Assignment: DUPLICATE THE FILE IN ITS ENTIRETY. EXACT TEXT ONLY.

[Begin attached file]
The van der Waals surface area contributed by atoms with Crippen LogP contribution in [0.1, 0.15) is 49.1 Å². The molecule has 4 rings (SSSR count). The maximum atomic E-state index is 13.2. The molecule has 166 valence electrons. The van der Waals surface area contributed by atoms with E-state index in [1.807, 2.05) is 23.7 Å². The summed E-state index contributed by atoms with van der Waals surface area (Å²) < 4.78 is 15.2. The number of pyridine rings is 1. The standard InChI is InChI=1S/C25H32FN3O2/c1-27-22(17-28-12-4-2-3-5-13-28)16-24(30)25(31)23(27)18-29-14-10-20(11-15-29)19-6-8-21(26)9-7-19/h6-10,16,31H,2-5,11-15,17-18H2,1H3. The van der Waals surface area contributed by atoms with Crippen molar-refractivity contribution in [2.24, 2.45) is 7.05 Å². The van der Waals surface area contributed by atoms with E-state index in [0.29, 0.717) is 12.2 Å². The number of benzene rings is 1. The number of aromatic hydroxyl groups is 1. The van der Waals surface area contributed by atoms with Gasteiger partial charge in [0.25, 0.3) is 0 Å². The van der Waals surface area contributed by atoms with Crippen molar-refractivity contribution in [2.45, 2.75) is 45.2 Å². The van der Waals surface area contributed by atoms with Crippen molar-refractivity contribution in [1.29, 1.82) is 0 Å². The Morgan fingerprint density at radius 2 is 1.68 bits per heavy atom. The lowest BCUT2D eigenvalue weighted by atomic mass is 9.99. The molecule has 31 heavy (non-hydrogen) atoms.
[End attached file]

The van der Waals surface area contributed by atoms with Crippen LogP contribution in [0.1, 0.15) is 49.1 Å². The molecule has 4 rings (SSSR count). The maximum atomic E-state index is 13.2. The molecule has 166 valence electrons. The van der Waals surface area contributed by atoms with E-state index in [1.807, 2.05) is 23.7 Å². The summed E-state index contributed by atoms with van der Waals surface area (Å²) < 4.78 is 15.2. The number of pyridine rings is 1. The standard InChI is InChI=1S/C25H32FN3O2/c1-27-22(17-28-12-4-2-3-5-13-28)16-24(30)25(31)23(27)18-29-14-10-20(11-15-29)19-6-8-21(26)9-7-19/h6-10,16,31H,2-5,11-15,17-18H2,1H3. The van der Waals surface area contributed by atoms with Crippen molar-refractivity contribution in [2.24, 2.45) is 7.05 Å². The van der Waals surface area contributed by atoms with E-state index in [0.29, 0.717) is 12.2 Å². The number of benzene rings is 1. The number of aromatic hydroxyl groups is 1. The van der Waals surface area contributed by atoms with Gasteiger partial charge in [0.25, 0.3) is 0 Å². The van der Waals surface area contributed by atoms with Crippen molar-refractivity contribution in [2.45, 2.75) is 45.2 Å². The van der Waals surface area contributed by atoms with Crippen molar-refractivity contribution in [1.29, 1.82) is 0 Å². The Morgan fingerprint density at radius 2 is 1.68 bits per heavy atom. The lowest BCUT2D eigenvalue weighted by atomic mass is 9.99. The molecule has 31 heavy (non-hydrogen) atoms.